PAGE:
Our articles are written by experts in their field and include barristers, solicitors, judges, mediators, academics and professionals from a range of related disciplines. Family Law provides a platform for debate for all the important topics, from divorce and care proceedings to transparency and access to justice. If you would like to contribute please email editor@familylaw.co.uk.
Spotlight
A day in the life Of...
Read on

Domestic Abuse Bill

Date:6 MAY 2021
Third slide

Aaron Gates-Lincoln, Immigration News

After years of development the Domestic Abuse Bill returned to the House of Lords in the UK on the 8th March 2021 to complete its report stage, one of the final stages before being enshrined in law.

The Bill is expected to completely transform the effectiveness of current responses to domestic abuse amongst a variety of services. Its main features include placing safe accommodation service funding on a statutory footing and outlawing threats of non-fatal strangulation, post-separation abuse and sharing intimate images. It also intends to ban the direct cross-examination of survivors by their abusers in court and will importantly give the first ever legal definition of domestic abuse.

However, the Bill unjustly leaves women with insecure immigration status and No Recourse to Public Funds with little to no protection. This comes as a result of its ignorance of the issues that exist within accessing the current British welfare system, which can exacerbate economic abuse.

Currently, those with No Recourse to Public Funds face barriers particularly in accessing refuge accommodation. This is because they are ineligible to claim benefits which many survivors rely on to financially support their stay in a refuge.

Further explaining the issue whilst in the House of Lords, Baroness Meacher stated, 'Migrant women with insecure immigration status are, in my view very understandably, reluctant to report domestic abuse to the statutory services'.  This is because, as a result of the current hostile environment policies that have been in place since 2012, police routinely share personal data about domestic abuse victims with the Home Office for immigration control purposes. Many members of the House of Lords support an amendment that would prevent this from occurring.

Meacher stated on this, 'This reluctance [to report] is due to the current data-sharing agreements between statutory services, including the police and the Home Office, for immigration control purposes. This means that women affected cannot seek support or a safe place to go, with the most appalling consequences, as one can very easily imagine. Perpetrators are not being brought to justice.’

Article continues below...
Court of Protection Practice 2021
Court of Protection Practice 2021
'Court of Protection Practice goes from strength...
£319.99
Family Court Practice, The
Family Court Practice, The
Order the 2021 edition due out in May
£629.99
International Family Law Journal
International Family Law Journal
The practice title for family lawyers engaged...
£385

This fear to report is fully justified. Studies have found that since the policy of data sharing was created, the number of women deported after reporting domestic abuse has risen from 12% to 30%. This is worrying, as it reinforces a trend of criminalising the victim of domestic abuse for speaking up, rather than the perpetrator for their actions.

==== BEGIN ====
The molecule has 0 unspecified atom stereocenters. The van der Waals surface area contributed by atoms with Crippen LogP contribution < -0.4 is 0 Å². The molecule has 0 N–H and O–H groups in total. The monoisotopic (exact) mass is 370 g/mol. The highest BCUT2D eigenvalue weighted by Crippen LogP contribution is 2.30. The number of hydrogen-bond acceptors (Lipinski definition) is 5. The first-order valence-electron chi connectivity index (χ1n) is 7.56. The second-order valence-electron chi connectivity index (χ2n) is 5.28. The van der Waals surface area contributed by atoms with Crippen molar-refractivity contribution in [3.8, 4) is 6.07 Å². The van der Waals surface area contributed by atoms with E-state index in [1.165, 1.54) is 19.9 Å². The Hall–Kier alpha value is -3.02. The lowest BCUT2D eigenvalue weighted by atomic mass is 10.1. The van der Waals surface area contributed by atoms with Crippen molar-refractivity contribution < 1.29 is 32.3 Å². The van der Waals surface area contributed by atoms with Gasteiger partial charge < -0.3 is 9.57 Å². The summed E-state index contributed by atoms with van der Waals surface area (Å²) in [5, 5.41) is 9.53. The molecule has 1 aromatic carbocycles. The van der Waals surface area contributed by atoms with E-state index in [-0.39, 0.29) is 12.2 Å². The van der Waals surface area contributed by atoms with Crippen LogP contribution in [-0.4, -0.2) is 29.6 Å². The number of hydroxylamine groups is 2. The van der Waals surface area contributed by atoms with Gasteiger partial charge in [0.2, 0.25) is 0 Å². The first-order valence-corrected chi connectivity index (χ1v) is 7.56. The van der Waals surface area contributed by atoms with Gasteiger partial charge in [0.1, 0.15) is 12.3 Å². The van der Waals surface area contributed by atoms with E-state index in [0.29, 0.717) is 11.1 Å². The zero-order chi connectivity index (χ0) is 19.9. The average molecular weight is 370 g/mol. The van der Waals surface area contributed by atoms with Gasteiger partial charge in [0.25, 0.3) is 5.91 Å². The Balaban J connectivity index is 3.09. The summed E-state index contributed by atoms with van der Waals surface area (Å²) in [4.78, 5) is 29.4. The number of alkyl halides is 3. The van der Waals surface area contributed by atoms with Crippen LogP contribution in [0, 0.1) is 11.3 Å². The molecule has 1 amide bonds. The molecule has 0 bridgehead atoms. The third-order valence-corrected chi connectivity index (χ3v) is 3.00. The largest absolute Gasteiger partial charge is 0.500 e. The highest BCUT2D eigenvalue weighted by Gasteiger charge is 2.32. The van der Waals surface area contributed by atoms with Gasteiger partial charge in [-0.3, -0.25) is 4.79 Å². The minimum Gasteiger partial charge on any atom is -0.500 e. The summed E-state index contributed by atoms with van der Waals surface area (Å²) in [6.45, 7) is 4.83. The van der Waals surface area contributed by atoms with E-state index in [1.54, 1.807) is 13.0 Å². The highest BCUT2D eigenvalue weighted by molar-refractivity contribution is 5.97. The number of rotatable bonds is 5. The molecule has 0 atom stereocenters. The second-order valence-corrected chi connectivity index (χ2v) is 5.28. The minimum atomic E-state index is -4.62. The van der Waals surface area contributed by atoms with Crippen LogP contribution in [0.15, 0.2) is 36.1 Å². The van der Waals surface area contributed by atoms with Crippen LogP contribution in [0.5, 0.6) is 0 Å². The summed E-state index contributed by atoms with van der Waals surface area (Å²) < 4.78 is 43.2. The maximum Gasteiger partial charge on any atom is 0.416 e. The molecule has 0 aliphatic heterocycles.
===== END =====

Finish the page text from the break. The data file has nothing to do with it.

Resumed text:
The Lord Bishop of London mirrored this anxiety, stating, 'I fear that this blind spot enables offenders and abusers to use police involvement as a threat to their victims, rather than the source of protection that it should be. Various countries around the world have demonstrated that firewalls can be and are being implemented in different ways to create separation between public services and immigration enforcement'.

On the 15th March, the House of Lords voted on two amendments to the Domestic Abuse Bill. These amendments would stop the use of data sharing between the police and the Home Office, and would also grant migrant women escaping domestic abuse temporary leave to remain and give them access to public funds and services. These amendments were both voted in favour. However, the current Conservative government all voted against the amendments, except from 3 ministers, showcasing a worrying lack of dedication to women’s safety by the party.

Furthermore, the Bill sadly does not cover other issues such as the way benefits are paid to women fleeing abuse. Universal credit is currently paid by default into one account when claimed jointly with a partner. Some argue it instead should be paid separately to each claimant by default, to prevent abusers from perpetrating economic abuse. These issues compound with other blanket issues such as budget cuts to refuge centres, making it hard for migrant women to escape abuse and gain support.

The blind spots in the Bill relating mostly to migrant women showcases a key issue within the current British government. Priority is too often given to upholding hostile environment policies. This has resulted in migrant women who live within the UK being forgotten, left behind and completely overlooked in a piece of legislation which should be designed to promote the protection of all women.

Although the amendments to the Bill have been added, pressure must still be applied to ensure that they remain within the Bill right through to its final stages. The voices of those that this is impacting must be amplified, and awareness must be spread of the risk that the passing of the Bill could pose if amendments are not made.


Aaron Gates-Lincoln is a correspondent for Immigration News, a media platform that helps raise awareness for migrant injustices and news around the world. 


 

Categories:
News